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Iran’s difficult economic conditions and political turmoil are a serious threat to continued growth in its legal industry. In spite of a favourable new foreign investment law, European companies are not permitted in Iran, with most of the current opportunities restricted to the energy sectors, intellectual property and litigation.
The Iranian legal market remains reserved only to Iranian lawyers. Most law firms in Iran rely heavily on referrals from foreign law firms restricted from practising Iranian law.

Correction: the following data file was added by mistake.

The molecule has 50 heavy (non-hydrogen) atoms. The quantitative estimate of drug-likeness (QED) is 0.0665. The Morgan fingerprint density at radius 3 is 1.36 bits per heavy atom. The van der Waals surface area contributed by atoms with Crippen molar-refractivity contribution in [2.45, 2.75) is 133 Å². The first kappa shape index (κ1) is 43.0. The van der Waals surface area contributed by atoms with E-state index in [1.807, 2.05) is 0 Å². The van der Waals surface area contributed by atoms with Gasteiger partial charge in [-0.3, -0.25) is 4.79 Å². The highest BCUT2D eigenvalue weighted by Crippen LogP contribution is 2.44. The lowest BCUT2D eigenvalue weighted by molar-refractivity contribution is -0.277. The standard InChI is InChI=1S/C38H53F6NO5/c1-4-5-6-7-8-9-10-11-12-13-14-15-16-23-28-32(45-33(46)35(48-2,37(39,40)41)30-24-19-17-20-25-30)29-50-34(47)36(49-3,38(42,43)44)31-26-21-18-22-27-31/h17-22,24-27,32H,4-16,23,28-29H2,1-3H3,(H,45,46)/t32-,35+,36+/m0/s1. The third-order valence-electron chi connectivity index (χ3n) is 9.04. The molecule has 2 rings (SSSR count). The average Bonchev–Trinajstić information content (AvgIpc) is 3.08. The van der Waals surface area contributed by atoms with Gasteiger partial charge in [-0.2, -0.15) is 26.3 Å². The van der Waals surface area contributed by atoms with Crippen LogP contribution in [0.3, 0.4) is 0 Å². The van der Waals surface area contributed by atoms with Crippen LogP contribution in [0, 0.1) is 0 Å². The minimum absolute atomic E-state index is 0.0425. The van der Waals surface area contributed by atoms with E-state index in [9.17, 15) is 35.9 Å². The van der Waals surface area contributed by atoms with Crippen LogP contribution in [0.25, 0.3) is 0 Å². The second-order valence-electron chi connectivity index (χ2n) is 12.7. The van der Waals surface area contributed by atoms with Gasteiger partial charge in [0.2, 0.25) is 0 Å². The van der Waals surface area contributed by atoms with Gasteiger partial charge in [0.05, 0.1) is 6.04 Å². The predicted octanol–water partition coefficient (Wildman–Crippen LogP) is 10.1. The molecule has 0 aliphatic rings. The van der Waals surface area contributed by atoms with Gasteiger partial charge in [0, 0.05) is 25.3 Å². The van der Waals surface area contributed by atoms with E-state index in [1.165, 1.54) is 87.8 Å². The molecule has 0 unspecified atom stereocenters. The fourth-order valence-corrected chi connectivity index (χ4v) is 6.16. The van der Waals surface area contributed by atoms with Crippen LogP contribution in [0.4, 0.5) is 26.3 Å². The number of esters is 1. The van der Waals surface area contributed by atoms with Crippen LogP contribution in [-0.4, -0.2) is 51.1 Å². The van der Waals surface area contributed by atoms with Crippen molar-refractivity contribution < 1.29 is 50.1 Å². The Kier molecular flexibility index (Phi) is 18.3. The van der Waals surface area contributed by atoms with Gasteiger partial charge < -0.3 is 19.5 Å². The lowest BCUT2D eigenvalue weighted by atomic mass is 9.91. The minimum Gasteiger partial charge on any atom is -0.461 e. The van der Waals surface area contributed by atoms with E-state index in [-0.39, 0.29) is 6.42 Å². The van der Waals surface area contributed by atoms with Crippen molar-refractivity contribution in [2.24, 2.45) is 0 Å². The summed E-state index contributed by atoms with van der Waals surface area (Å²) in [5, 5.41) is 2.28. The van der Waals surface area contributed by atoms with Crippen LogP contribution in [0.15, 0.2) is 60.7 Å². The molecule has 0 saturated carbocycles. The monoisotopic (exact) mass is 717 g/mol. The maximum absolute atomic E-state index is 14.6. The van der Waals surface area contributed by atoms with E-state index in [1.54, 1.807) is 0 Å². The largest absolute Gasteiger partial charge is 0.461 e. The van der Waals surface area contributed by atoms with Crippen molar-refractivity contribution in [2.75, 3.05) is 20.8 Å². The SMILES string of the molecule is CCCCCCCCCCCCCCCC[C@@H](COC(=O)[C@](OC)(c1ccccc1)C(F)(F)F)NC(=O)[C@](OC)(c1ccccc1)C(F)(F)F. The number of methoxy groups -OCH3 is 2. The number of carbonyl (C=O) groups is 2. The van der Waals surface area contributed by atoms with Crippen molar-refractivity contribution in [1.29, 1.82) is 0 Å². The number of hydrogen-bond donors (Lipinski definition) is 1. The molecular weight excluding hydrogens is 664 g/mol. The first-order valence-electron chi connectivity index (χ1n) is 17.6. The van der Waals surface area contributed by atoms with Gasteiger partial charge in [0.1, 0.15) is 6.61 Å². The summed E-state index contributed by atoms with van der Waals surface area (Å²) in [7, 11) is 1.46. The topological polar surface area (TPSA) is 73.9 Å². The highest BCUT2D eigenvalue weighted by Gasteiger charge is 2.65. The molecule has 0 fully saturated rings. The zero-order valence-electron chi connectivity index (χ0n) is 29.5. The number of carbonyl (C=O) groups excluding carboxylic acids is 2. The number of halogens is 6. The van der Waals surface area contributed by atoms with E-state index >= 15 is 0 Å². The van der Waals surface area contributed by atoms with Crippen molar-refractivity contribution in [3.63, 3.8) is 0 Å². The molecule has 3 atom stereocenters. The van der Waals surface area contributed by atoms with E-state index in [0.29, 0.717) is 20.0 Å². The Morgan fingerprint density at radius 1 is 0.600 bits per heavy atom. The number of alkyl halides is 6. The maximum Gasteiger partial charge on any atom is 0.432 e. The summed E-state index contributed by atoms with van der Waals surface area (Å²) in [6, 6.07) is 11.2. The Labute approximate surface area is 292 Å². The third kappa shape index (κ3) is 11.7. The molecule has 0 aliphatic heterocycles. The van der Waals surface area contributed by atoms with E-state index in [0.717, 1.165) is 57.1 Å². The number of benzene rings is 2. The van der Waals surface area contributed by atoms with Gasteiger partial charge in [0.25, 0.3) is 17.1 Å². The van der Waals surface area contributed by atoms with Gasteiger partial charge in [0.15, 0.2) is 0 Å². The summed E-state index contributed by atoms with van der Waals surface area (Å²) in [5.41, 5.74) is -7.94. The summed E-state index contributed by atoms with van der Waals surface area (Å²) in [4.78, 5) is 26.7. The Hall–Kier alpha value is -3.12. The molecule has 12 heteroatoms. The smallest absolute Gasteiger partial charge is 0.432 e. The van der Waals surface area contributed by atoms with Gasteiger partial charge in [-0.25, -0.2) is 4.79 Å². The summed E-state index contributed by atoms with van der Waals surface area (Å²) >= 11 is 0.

As a consequence of the political state of affairs and the aftermath of the global recession, the work available to Iran’s law firms’ work remains significantly reduced. Tehran’s policies are having a directly detrimental effect on foreign export and investment in Iran with major corporations, such as Europe’s largest oil and gas company Royal Dutch Shell shelving its plans to invest in Iran.
The US and UN have passed tough sanctions against the country because of its development of nuclear weapons and support of terrorist groups – a further blow to the legal market, with clients reportedly either winding up their businesses in Iran, or putting on hold their activities. One firm, like many, says it is ‘suffering and struggling to survive’. One senior partner comments that the strict international sanctions are having ‘a devastating impact on all firms dealing with international clients’, and ‘conditions in the courts have also become intolerable for lawyers’.